• 1/2 cup milk (dairy or non-dairy)
  • 1/4 cup greek yogurt
  • 1/2 apple, chopped
  • 1 tbsp maple syrup
  • 1 tbsp lemon juice (optional)*
  • 1/8 tsp cinnamon
  • 1 pinch salt

*Note: submerge the apples in a cup or so of cold water and add lemon juice to prevent browning.


  • Add oats and milk to a jar or container
  • Add greek yogurt
  • Add chopped apple
  • Sprinkle with cinnamon and salt
  • Drizzle with syrup
  • Close the jar or container and place it in the fridge overnight
  • Give it a stir before eating



Thanks for stopping by and I hope you enjoy this recipe!

If you've had overnight oats before, what are some of your favourites?

Also, don't feel bad if your overnight oats aren't as pretty as the ones on Pinterest, mine aren't (see photo below). They'll still be tasty.

Overnight oats, apple cinnamon

Meals for Your Planner: Fried Beans with Cashews

Who says dinner needs to be difficult?

No one, that's who.

Fried beans and cashews is a crowd-pleaser, it's simple to make, and doesn't take much time.

For me, it's one of those recipes that has simply become measurable in handfuls and pinches. We all need some of those recipes in our repertoire! For this post, I added some approximate amounts for you to go by if you wish.

If you want a recipe that's more formal, Google fried beans with cashews and some recipes will come up. However, if you don't need things to be perfect you can use the lists below as a reference. Keep in mind that if you follow this one, it's more of a large side dish for two.

If you want to have it as the main course (I've done it) I would double the portions of cooking for two.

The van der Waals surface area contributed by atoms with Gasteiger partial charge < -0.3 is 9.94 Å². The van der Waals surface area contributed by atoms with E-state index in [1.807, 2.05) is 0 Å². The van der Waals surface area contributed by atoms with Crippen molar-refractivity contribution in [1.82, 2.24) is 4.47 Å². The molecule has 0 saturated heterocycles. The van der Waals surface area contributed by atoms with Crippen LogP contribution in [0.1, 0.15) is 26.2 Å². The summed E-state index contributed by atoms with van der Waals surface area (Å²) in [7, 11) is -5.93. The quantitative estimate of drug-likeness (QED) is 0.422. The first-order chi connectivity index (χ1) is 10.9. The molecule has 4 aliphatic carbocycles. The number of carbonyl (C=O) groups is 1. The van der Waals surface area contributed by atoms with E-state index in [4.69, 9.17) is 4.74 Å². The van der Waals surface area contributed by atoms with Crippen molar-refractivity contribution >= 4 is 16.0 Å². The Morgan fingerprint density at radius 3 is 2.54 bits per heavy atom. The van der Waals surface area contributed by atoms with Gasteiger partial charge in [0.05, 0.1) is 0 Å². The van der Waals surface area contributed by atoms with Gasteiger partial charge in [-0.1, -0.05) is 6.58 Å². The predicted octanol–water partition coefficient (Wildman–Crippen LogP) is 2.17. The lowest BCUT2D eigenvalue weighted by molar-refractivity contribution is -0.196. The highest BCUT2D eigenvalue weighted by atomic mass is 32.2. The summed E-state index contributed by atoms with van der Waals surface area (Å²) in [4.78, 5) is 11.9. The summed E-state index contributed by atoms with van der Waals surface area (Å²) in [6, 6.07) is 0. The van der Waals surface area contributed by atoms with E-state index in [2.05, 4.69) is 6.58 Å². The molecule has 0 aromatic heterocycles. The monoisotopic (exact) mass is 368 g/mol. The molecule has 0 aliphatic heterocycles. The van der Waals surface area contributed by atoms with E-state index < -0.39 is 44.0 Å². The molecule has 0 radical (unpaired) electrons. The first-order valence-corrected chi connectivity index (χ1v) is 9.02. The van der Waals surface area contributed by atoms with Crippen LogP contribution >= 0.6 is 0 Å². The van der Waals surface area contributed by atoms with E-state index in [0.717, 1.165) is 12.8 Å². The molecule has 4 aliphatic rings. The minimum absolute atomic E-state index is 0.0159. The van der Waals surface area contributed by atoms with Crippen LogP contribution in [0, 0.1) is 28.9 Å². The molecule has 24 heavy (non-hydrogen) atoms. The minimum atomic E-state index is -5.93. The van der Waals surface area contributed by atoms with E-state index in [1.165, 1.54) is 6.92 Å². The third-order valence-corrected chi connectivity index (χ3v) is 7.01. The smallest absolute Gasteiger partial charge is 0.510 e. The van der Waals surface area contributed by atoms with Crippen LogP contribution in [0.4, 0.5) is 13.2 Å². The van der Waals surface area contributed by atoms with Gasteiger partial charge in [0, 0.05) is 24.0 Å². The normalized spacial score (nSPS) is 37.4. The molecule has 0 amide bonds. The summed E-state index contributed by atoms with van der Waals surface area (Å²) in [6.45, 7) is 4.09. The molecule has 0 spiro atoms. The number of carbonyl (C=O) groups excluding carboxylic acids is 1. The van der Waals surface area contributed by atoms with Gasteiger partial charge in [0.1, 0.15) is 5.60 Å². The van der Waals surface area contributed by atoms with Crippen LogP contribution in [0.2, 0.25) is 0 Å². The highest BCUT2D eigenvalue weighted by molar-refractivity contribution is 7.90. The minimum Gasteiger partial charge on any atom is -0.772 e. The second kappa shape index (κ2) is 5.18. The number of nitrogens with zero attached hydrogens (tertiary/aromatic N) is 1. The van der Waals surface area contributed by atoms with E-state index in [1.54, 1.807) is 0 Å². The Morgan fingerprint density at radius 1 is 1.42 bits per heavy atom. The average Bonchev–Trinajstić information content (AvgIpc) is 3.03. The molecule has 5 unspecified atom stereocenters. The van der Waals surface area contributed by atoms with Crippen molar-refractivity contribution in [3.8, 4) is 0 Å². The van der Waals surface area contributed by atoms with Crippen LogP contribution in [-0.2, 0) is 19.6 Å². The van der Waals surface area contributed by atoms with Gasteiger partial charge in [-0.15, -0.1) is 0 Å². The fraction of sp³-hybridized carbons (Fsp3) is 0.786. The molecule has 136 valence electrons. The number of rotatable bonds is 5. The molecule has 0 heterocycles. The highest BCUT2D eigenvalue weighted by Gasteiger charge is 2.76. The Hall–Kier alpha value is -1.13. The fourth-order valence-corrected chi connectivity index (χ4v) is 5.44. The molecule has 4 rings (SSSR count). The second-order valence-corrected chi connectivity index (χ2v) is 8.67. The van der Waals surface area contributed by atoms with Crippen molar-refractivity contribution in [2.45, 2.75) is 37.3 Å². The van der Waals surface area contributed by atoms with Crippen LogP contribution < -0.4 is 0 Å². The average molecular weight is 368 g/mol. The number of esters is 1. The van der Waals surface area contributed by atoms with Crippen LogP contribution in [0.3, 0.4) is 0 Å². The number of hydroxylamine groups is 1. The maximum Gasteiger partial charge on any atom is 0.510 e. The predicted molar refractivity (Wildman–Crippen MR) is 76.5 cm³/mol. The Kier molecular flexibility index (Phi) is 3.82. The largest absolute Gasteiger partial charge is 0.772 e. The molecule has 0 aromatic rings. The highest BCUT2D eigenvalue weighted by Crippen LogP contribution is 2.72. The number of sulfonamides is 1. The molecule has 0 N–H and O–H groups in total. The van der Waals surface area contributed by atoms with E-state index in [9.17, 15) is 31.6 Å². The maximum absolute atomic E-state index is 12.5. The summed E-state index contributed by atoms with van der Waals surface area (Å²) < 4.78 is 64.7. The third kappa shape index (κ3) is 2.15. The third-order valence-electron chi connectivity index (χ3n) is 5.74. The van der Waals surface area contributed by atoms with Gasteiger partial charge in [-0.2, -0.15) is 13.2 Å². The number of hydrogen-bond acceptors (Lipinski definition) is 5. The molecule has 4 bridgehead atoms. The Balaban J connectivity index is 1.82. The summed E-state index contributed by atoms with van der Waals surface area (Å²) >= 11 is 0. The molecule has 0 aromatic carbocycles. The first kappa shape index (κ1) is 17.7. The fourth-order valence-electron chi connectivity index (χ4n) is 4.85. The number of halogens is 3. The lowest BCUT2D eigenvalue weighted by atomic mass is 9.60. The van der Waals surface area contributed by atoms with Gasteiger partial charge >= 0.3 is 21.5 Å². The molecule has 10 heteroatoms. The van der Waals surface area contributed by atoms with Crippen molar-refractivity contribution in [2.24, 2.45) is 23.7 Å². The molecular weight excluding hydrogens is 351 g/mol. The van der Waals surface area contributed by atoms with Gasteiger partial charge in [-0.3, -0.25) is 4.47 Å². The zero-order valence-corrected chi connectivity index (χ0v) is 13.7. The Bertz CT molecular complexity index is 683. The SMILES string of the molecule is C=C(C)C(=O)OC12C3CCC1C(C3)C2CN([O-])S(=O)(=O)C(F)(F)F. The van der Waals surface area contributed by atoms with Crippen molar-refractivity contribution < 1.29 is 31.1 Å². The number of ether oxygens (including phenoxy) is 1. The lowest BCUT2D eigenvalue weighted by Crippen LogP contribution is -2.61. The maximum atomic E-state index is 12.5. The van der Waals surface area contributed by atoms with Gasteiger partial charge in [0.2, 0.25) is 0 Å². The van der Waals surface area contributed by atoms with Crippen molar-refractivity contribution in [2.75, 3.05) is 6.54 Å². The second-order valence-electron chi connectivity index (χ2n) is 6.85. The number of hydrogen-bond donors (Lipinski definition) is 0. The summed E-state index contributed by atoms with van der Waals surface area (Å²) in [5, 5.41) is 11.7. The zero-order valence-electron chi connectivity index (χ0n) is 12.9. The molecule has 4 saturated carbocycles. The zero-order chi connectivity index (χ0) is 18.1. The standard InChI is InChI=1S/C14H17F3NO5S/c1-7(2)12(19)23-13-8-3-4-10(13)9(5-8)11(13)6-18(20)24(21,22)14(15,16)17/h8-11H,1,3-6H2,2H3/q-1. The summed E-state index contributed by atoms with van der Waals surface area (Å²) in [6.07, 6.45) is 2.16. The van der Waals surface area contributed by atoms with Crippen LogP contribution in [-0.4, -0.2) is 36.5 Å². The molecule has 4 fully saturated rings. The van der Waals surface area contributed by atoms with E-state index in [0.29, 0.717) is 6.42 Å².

• Two big handfuls of beans. If you have large hands - a little less. Be reasonable.
  • Enough olive oil to lightly coat the beans
  • A little bit of butter, maybe a teaspoon
  • 1/4 teaspoon salt - I just crank my salt grinder 5 times
  • 1/2 teaspoon pepper - 15 cranks
  • 1/2 teaspoon of garlic powder*
  • 1/4 teaspoon of onion powder**
  • Your palm-full of cashews per handful of beans***


  • In place of garlic powder, you can use fresh cloves - try two*
  • In place of onion powder, I used to include a bit of red onion, but not everyone accepts them**
  • If you are out of cashews, try pepitas instead. I've done this. It's good.***


  • In the size of frying pan you need, warm the oil and melt the butter of medium heat
  • Put the beans in and sprinkle with the salt, pepper, garlic, and onion powder* (thaw first if frozen)
  • Stir occasionally until they are starting to look cooked and add the cashews
  • Fry until they start to brown
  • Serve warm


  • If using fresh garlic, cook for a minute in the oil before adding the beans
  • If using fresh onions add them with the cashews so they stay a bit crunchy


This side pairs well with oven-roasted or baked potatoes as well as steak, pork chops, chicken, or sausage.